LAW OFFICE MONAST
www.monastlaw.com | 614-334-4649 | 5000 Arlington Centre Blvd. Bldg 2, Suite 2117, Upper Arlington, OH 43220-2913
YOUR INJURY DOES NOT DEFINE YOU THE LINK BETWEEN DEPRESSION AND WORKERS’ COMP
During a recent sermon, my pastor cited a study conducted by global health- service company Cigna that examined loneliness among Americans. I checked out the report myself, and it turns out that many of us are suffering. A whopping 46 percent of Americans report sometimes or always feeling alone, and 27 percent say they rarely, if ever, feel understood by others. These are troubling — if perhaps unsurprising — statistics, as are many others in the report. What caught my eye most was a note toward the end of the article making an explicit link between feeling connected and the workplace. According to the data, those who say they work “just the right amount” are the group least likely to be lonely, while those who work less than they’d prefer are likely to feel more isolated. As a lawyer who’s been representing injured workers for over 30 years, this last bit of information doesn’t surprise me. For many of us, our work connects us to who we are. When a worker is forced from their job by circumstances out of their control, they’re cut off both from their primary source of income and the abundant personal connections that come with the workplace. It’s no wonder that many people feel isolated more after an injury than they have in their entire lives. My readers likely would be amazed to know how many calls we get from struggling clients who just need someone to talk to — someone who understands and empathizes with their situation. I have several clients who’ve faced this struggle recently. The wife of a longtime client, whose claim has been botched and neglected by the system, told me that her husband feels like a loser lately. For more than a year, his devastating injury has physically prevented him from doing much, including providing an income, and the couple had to file “For many of us, our work connects us to who we are. When a worker is forced from their job by circumstances out of their control, they’re cut off both from their primary source of income and the abundant personal connections that come with the workplace.”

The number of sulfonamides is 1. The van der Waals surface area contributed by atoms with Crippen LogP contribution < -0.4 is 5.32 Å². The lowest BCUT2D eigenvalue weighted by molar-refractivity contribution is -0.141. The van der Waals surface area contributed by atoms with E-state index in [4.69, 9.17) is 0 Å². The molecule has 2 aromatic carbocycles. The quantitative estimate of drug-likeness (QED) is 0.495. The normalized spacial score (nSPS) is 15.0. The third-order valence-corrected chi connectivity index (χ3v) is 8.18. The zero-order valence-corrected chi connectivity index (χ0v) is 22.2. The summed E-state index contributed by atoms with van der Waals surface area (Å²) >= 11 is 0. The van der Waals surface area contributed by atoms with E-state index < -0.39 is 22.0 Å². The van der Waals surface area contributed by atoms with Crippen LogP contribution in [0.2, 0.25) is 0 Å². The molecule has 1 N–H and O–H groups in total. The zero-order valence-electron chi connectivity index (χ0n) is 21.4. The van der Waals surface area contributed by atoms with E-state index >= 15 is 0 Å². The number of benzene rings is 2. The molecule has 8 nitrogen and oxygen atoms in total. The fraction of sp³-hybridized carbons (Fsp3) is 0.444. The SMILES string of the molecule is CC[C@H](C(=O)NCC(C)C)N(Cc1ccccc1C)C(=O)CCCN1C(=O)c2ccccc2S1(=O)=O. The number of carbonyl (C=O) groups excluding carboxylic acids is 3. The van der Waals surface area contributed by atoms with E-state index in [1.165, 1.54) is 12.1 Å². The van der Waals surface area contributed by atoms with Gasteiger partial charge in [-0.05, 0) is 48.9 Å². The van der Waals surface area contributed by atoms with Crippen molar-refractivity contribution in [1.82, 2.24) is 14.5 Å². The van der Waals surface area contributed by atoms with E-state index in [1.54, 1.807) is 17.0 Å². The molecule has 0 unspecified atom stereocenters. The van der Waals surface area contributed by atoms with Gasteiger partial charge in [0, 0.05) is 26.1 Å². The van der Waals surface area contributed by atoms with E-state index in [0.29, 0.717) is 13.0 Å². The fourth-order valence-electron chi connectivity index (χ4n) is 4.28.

for bankruptcy. It’s no wonder this client is feeling down.
It’s a pattern I see time and time again. But I have a message to all of my clients feeling the sting of loneliness or inadequacy in the face of injury or illness: No matter how bad it may seem, you are not alone in this . Please, contact Wilma, Todd, or me at the office if you’re feeling isolated. We’re not licensed
therapists, but we have decades of experience working with people in situations just like yours. We genuinely care about you and your family. Honestly, we receive frequent calls from clients who just need someone to vent to.
If we can’t help you, we will direct you to someone who can. We have numerous resources on file for our clients, from mental health professionals to support groups and everything between. The Ohio workers’ compensation system even provides benefits for treatment for depression, anxiety, and PTSD — just ask us how to tap into these resources. Your injury doesn’t define you, and it doesn’t make you a loser. Even as mental health comes to the forefront of the national conversation, many of us who struggle with isolation, depression, and anxiety still feel guilty and afraid of seeking help. I know as well as anyone how difficult that first step can be, but whatever you do, don’t suppress your feelings or pile guilt onto everything else. Call us, shoot us an email, or talk to a loved one. During a time when more of us than ever are feeling lonely, it’s vital to count on one another for support. You’ll feel better for doing so.
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